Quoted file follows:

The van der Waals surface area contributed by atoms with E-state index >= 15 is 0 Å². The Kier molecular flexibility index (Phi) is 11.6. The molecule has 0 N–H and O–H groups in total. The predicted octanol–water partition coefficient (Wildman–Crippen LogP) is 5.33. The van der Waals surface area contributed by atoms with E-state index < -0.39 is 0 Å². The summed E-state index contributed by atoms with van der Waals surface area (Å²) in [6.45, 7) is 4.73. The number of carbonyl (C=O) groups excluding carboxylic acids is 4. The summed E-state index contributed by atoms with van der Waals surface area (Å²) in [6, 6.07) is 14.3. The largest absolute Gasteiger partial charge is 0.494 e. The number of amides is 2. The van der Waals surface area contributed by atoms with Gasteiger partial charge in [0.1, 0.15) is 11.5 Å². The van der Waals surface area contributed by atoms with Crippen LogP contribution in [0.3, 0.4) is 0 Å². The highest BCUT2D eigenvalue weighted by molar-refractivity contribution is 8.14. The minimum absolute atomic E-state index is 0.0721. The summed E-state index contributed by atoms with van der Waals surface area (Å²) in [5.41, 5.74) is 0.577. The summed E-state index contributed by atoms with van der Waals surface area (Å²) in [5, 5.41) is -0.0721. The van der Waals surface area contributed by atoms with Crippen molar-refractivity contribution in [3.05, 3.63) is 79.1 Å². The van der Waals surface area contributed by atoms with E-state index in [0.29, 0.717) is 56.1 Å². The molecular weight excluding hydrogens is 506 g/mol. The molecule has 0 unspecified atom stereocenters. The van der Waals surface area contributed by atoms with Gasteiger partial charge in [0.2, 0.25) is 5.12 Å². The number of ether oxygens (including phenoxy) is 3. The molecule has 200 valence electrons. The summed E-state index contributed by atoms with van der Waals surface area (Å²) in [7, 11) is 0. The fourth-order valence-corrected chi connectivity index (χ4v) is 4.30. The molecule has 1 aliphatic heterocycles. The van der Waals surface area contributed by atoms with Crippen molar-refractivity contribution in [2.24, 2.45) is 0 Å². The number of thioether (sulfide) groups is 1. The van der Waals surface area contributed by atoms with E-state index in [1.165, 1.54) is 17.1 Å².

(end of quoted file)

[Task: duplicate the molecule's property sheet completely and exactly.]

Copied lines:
The van der Waals surface area contributed by atoms with E-state index >= 15 is 0 Å². The Kier molecular flexibility index (Phi) is 11.6. The molecule has 0 N–H and O–H groups in total. The predicted octanol–water partition coefficient (Wildman–Crippen LogP) is 5.33. The van der Waals surface area contributed by atoms with E-state index < -0.39 is 0 Å². The summed E-state index contributed by atoms with van der Waals surface area (Å²) in [6.45, 7) is 4.73. The number of carbonyl (C=O) groups excluding carboxylic acids is 4. The summed E-state index contributed by atoms with van der Waals surface area (Å²) in [6, 6.07) is 14.3. The largest absolute Gasteiger partial charge is 0.494 e. The number of amides is 2. The van der Waals surface area contributed by atoms with Gasteiger partial charge in [0.1, 0.15) is 11.5 Å². The van der Waals surface area contributed by atoms with Crippen LogP contribution in [0.3, 0.4) is 0 Å². The highest BCUT2D eigenvalue weighted by molar-refractivity contribution is 8.14. The minimum absolute atomic E-state index is 0.0721. The summed E-state index contributed by atoms with van der Waals surface area (Å²) in [5.41, 5.74) is 0.577. The summed E-state index contributed by atoms with van der Waals surface area (Å²) in [5, 5.41) is -0.0721. The van der Waals surface area contributed by atoms with Crippen molar-refractivity contribution in [3.05, 3.63) is 79.1 Å². The van der Waals surface area contributed by atoms with E-state index in [0.29, 0.717) is 56.1 Å². The molecular weight excluding hydrogens is 506 g/mol. The molecule has 0 unspecified atom stereocenters. The van der Waals surface area contributed by atoms with Gasteiger partial charge in [0.2, 0.25) is 5.12 Å². The number of ether oxygens (including phenoxy) is 3. The molecule has 200 valence electrons. The summed E-state index contributed by atoms with van der Waals surface area (Å²) in [7, 11) is 0. The fourth-order valence-corrected chi connectivity index (χ4v) is 4.30. The molecule has 1 aliphatic heterocycles. The van der Waals surface area contributed by atoms with Crippen molar-refractivity contribution in [2.24, 2.45) is 0 Å². The number of thioether (sulfide) groups is 1. The van der Waals surface area contributed by atoms with E-state index in [1.165, 1.54) is 17.1 Å².